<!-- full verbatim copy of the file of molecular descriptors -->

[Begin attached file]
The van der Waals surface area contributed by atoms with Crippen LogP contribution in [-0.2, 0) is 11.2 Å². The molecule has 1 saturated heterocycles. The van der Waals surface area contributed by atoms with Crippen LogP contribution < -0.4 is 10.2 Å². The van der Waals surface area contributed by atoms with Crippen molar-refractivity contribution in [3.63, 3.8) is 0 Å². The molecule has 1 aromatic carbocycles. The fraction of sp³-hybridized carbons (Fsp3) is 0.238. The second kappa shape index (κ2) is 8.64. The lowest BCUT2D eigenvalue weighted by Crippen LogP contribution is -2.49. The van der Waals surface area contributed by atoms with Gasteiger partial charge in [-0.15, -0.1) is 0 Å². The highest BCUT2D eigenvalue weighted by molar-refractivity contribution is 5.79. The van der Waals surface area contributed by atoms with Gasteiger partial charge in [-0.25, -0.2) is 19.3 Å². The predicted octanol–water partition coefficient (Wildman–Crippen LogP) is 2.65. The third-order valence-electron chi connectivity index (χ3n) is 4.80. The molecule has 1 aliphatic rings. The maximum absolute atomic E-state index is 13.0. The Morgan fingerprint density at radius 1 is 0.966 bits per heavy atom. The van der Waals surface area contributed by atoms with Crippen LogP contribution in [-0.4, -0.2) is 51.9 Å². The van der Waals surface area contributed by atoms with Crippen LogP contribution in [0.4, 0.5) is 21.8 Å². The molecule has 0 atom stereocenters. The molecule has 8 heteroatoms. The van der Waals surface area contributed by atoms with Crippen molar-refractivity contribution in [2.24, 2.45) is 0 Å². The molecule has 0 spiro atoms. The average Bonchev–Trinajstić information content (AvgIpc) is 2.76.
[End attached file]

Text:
The van der Waals surface area contributed by atoms with Crippen LogP contribution in [-0.2, 0) is 11.2 Å². The molecule has 1 saturated heterocycles. The van der Waals surface area contributed by atoms with Crippen LogP contribution < -0.4 is 10.2 Å². The van der Waals surface area contributed by atoms with Crippen molar-refractivity contribution in [3.63, 3.8) is 0 Å². The molecule has 1 aromatic carbocycles. The fraction of sp³-hybridized carbons (Fsp3) is 0.238. The second kappa shape index (κ2) is 8.64. The lowest BCUT2D eigenvalue weighted by Crippen LogP contribution is -2.49. The van der Waals surface area contributed by atoms with Gasteiger partial charge in [-0.15, -0.1) is 0 Å². The highest BCUT2D eigenvalue weighted by molar-refractivity contribution is 5.79. The van der Waals surface area contributed by atoms with Gasteiger partial charge in [-0.25, -0.2) is 19.3 Å². The predicted octanol–water partition coefficient (Wildman–Crippen LogP) is 2.65. The third-order valence-electron chi connectivity index (χ3n) is 4.80. The molecule has 1 aliphatic rings. The maximum absolute atomic E-state index is 13.0. The Morgan fingerprint density at radius 1 is 0.966 bits per heavy atom. The van der Waals surface area contributed by atoms with Crippen LogP contribution in [-0.4, -0.2) is 51.9 Å². The van der Waals surface area contributed by atoms with Crippen LogP contribution in [0.4, 0.5) is 21.8 Å². The molecule has 0 atom stereocenters. The molecule has 8 heteroatoms. The van der Waals surface area contributed by atoms with Crippen molar-refractivity contribution in [2.24, 2.45) is 0 Å². The molecule has 0 spiro atoms. The average Bonchev–Trinajstić information content (AvgIpc) is 2.76.